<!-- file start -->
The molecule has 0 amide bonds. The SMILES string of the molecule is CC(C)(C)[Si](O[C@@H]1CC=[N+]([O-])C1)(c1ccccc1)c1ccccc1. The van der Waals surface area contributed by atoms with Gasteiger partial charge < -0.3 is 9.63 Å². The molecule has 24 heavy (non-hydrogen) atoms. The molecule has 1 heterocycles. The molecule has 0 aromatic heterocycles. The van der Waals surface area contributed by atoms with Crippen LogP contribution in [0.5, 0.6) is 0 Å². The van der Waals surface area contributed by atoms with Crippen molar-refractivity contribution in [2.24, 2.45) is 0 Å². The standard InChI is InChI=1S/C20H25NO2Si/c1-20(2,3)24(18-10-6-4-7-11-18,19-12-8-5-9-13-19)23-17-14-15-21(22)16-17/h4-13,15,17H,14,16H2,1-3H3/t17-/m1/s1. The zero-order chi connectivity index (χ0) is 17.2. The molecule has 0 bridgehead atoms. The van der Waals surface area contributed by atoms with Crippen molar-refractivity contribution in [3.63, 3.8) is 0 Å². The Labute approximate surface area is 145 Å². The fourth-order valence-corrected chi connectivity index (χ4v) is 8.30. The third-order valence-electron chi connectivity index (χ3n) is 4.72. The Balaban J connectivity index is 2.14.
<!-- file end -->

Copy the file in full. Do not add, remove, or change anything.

The molecule has 0 amide bonds. The SMILES string of the molecule is CC(C)(C)[Si](O[C@@H]1CC=[N+]([O-])C1)(c1ccccc1)c1ccccc1. The van der Waals surface area contributed by atoms with Gasteiger partial charge < -0.3 is 9.63 Å². The molecule has 24 heavy (non-hydrogen) atoms. The molecule has 1 heterocycles. The molecule has 0 aromatic heterocycles. The van der Waals surface area contributed by atoms with Crippen LogP contribution in [0.5, 0.6) is 0 Å². The van der Waals surface area contributed by atoms with Crippen molar-refractivity contribution in [2.24, 2.45) is 0 Å². The standard InChI is InChI=1S/C20H25NO2Si/c1-20(2,3)24(18-10-6-4-7-11-18,19-12-8-5-9-13-19)23-17-14-15-21(22)16-17/h4-13,15,17H,14,16H2,1-3H3/t17-/m1/s1. The zero-order chi connectivity index (χ0) is 17.2. The molecule has 0 bridgehead atoms. The van der Waals surface area contributed by atoms with Crippen molar-refractivity contribution in [3.63, 3.8) is 0 Å². The Labute approximate surface area is 145 Å². The fourth-order valence-corrected chi connectivity index (χ4v) is 8.30. The third-order valence-electron chi connectivity index (χ3n) is 4.72. The Balaban J connectivity index is 2.14.